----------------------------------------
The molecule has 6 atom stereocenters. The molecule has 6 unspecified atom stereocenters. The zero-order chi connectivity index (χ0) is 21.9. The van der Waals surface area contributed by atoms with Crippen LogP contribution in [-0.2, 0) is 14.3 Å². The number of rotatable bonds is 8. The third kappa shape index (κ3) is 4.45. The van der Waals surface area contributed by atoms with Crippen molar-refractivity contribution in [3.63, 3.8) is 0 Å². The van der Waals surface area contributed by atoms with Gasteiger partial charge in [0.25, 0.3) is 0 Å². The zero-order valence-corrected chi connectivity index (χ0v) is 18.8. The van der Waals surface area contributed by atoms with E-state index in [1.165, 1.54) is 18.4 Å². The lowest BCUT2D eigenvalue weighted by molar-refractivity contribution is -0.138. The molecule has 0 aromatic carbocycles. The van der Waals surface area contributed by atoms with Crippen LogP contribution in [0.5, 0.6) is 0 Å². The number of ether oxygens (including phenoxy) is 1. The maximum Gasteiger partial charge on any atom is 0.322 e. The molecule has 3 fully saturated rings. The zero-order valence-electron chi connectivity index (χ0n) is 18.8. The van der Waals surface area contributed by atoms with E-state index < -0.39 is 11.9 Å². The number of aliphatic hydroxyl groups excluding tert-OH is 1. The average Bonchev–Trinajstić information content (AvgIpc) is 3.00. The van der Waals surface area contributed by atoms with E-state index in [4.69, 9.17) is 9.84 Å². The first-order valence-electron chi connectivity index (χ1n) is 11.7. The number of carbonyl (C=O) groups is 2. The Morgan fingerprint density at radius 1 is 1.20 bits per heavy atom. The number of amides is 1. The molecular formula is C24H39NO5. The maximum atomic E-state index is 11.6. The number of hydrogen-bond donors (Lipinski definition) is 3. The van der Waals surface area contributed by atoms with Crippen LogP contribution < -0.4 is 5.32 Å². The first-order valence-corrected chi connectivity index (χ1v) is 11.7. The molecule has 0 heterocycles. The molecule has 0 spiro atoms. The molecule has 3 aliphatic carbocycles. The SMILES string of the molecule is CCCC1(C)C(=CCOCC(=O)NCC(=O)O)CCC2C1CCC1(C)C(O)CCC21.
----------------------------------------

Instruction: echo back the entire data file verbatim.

The molecule has 6 atom stereocenters. The molecule has 6 unspecified atom stereocenters. The zero-order chi connectivity index (χ0) is 21.9. The van der Waals surface area contributed by atoms with Crippen LogP contribution in [-0.2, 0) is 14.3 Å². The number of rotatable bonds is 8. The third kappa shape index (κ3) is 4.45. The van der Waals surface area contributed by atoms with Crippen molar-refractivity contribution in [3.63, 3.8) is 0 Å². The van der Waals surface area contributed by atoms with Gasteiger partial charge in [0.25, 0.3) is 0 Å². The zero-order valence-corrected chi connectivity index (χ0v) is 18.8. The van der Waals surface area contributed by atoms with E-state index in [1.165, 1.54) is 18.4 Å². The lowest BCUT2D eigenvalue weighted by molar-refractivity contribution is -0.138. The molecule has 0 aromatic carbocycles. The van der Waals surface area contributed by atoms with Crippen LogP contribution in [0.5, 0.6) is 0 Å². The number of ether oxygens (including phenoxy) is 1. The maximum Gasteiger partial charge on any atom is 0.322 e. The molecule has 3 fully saturated rings. The zero-order valence-electron chi connectivity index (χ0n) is 18.8. The van der Waals surface area contributed by atoms with E-state index < -0.39 is 11.9 Å². The number of aliphatic hydroxyl groups excluding tert-OH is 1. The average Bonchev–Trinajstić information content (AvgIpc) is 3.00. The van der Waals surface area contributed by atoms with E-state index in [4.69, 9.17) is 9.84 Å². The first-order valence-electron chi connectivity index (χ1n) is 11.7. The number of carbonyl (C=O) groups is 2. The Morgan fingerprint density at radius 1 is 1.20 bits per heavy atom. The number of amides is 1. The molecular formula is C24H39NO5. The maximum atomic E-state index is 11.6. The number of hydrogen-bond donors (Lipinski definition) is 3. The van der Waals surface area contributed by atoms with Crippen LogP contribution < -0.4 is 5.32 Å². The first-order valence-corrected chi connectivity index (χ1v) is 11.7. The molecule has 0 heterocycles. The molecule has 0 spiro atoms. The molecule has 3 aliphatic carbocycles. The SMILES string of the molecule is CCCC1(C)C(=CCOCC(=O)NCC(=O)O)CCC2C1CCC1(C)C(O)CCC21.